Anyone who has been near kids while they play have witnessed games that have a death theme about them. Whether its ‘cops and robbers’, Zombies, or even Barbies, kids will eventually explore the idea of death. At one site I worked at a girl was killed (Pretend!!!) and she fell to the ground and didn’t move. She stayed there for around 5 minutes (lucky I was a part of the play, so I didn’t freak out and ring an ambulance). She was 5 and her understanding was, when you die you stay dead. Most of her friends got better after they died so they could keep playing. Another group of kids created an elaborate graveyard for rain moths. It had ‘stones’ (headstones), crosses and you had to say stories when you buried them.
I was so curious about what was going on in their heads. I already knew kindy kids didn’t have a mature understanding of death. The most common observation was, they thought death wasn’t permanent. I buried (no pun intended) my head into a pile of papers and books and discovered lots of fascinating info.
Firstly, the research has divvied the concept of death into 5 groups:
- personal mortality
Much research posits, these steps come in stages, however the findings vary so much on the order that you would have to think it depends on the child’s personal world understanding. Some believe it’s related to Piagetian stages and pre-operational children cannot grasp certain concepts like ‘forever’. Others follow a socio-cultural theory and believe cultural experiences accelerate understanding. Research did find, children in war torn countries have an understanding of death that is more advanced than the more peaceful countries.
Many studies looked at children’s understanding of non-functionality (when your dead everything stops). Many understood you stop breathing, your heart stops, and you don’t do the Michael Jackson thriller dance, however many thought you still think, you still get hungry and you might get cold if you are left outside (many kids bury animals with food treats or blankets). The concept of universality comes fairly early. Kids understand that everything living will die, and yet the understanding of personal mortality can sometimes come much later. Kindy kids understanding of causality is nearly always related to violence, such as monster attacks, guns or accidents. Irreversibility is a tough one to grasp as the concept of forever is too abstract for the preoperational children’s concrete way of thinking. With that being said, they will invent their own version of what forever looks like, and this understanding will be the groundwork for what will help them understand the real concept when they are older (some philosophers feel even the adult brain is incapable of understanding forever).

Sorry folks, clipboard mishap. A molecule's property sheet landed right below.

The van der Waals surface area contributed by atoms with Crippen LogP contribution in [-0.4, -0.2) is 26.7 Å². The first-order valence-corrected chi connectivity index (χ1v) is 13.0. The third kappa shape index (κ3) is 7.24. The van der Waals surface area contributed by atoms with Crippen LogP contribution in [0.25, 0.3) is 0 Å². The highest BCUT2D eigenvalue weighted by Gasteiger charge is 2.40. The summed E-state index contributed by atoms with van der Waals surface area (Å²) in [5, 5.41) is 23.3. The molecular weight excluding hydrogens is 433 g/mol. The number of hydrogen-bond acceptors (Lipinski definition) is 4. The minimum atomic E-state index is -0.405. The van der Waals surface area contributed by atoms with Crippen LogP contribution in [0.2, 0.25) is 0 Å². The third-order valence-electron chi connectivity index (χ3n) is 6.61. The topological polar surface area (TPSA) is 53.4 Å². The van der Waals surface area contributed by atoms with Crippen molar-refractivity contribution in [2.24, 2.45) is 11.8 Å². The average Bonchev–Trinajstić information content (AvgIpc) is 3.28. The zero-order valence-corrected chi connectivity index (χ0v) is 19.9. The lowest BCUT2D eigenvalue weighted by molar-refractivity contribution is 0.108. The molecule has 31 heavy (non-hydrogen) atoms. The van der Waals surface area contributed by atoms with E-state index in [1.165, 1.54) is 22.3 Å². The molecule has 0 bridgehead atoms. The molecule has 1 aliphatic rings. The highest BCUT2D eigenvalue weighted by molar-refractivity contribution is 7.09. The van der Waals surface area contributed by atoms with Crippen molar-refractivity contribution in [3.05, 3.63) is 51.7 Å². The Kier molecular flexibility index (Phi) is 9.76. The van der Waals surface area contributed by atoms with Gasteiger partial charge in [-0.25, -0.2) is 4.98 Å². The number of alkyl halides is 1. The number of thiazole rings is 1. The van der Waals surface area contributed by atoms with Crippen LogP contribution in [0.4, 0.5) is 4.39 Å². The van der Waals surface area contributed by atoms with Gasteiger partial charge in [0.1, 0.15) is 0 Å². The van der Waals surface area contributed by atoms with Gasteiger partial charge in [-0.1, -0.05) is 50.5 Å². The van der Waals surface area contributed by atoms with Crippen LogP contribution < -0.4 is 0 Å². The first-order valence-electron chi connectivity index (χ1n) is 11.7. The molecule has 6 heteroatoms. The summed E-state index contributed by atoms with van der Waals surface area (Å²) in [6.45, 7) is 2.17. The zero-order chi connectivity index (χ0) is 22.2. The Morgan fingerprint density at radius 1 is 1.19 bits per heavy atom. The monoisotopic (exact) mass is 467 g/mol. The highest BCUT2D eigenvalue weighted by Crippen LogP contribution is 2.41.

Nearly all the research found, instead of children getting worried about the many different concepts of death, children get anxieties about the unknown. They found in environments where death is a taboo subject the children harbor many fears about death, yet in environments where open discussions on all aspects are examined, children are more ready for when death comes a knocking.
On my travels I have noticed how diverse educator’s reactions are to kids playing death games. Some believe the innocence of childhood should be preserved and death games should be discouraged, some are so death adverse they retreat from the concept, yet others believe, to quote Kastenbaum and Costa, “mastery of the concept of death is related to mastery of the concept of life”. Play is how kids master life.
Many researchers believe children have the right to know and talk about death. Death is a topic that interests children irrelevant of their stages of development. Therefore, it is so important to let children play death games. If you observe children playing death games, it is often supported by much discussion. The girl that stayed dead for a long time at the start of my rant had a go at all the others that only stayed dead long enough to hit the ground. Forever was mentioned. When I saw a group bury a dead parrot, arguments broke out when some wanted to dig it up to check if it was better (he’s just sleeping! No he’s not! e’s shuffled off ‘is mortal coil). Socially they nut out the ideas of death and share all they know and think about the subject. They debate whether the tree branch is dead, can a rock die or where is grandmother now. They create understandings they will then build upon to become what is considered a mature understanding of death.
Bonoti, F., Christidou, V. and Papadopoulou, P., 2022. Children’s conceptions of coronavirus. Public Understanding of Science, 31(1), pp.35-52.
Butler, F., 1972. Death in children’s literature. Children’s Literature, 1(1), pp.104-124.
Corr, C.A. and Balk, D.E. eds., 2010. Children’s encounters with death, bereavement, and coping. Springer Publishing Company.
Grigoropoulos, I., 2022. Can We Talk About Life Without Taking Death Into Account? Early Childhood Educators’ Self-Perceived Ability to Approach the Topic of Death With Children. OMEGA-Journal of Death and Dying, pp 1-14.
Hunter, S.B. and Smith, D.E., 2008. Predictors of children’s understandings of death: Age, cognitive ability, death experience and maternal communicative competence. OMEGA-Journal of Death and Dying, 57(2), pp.143-162.
Kastenbaum, R. and Costa, P.T., 1977. Psychological perspectives on death. Annual Review of psychology.
Kenyon, B.L., 2001. Current research in children’s conceptions of death: A critical review. OMEGA-Journal of Death and Dying, 43(1), pp.63-91.
Puskás, T., Jeppsson, F. and Andersson, A., 2021. ‘There is no right or wrong answer’: Swedish preschool teachers’ reflections on the didactics of death. Contemporary Issues in Early Childhood, pp.1-15.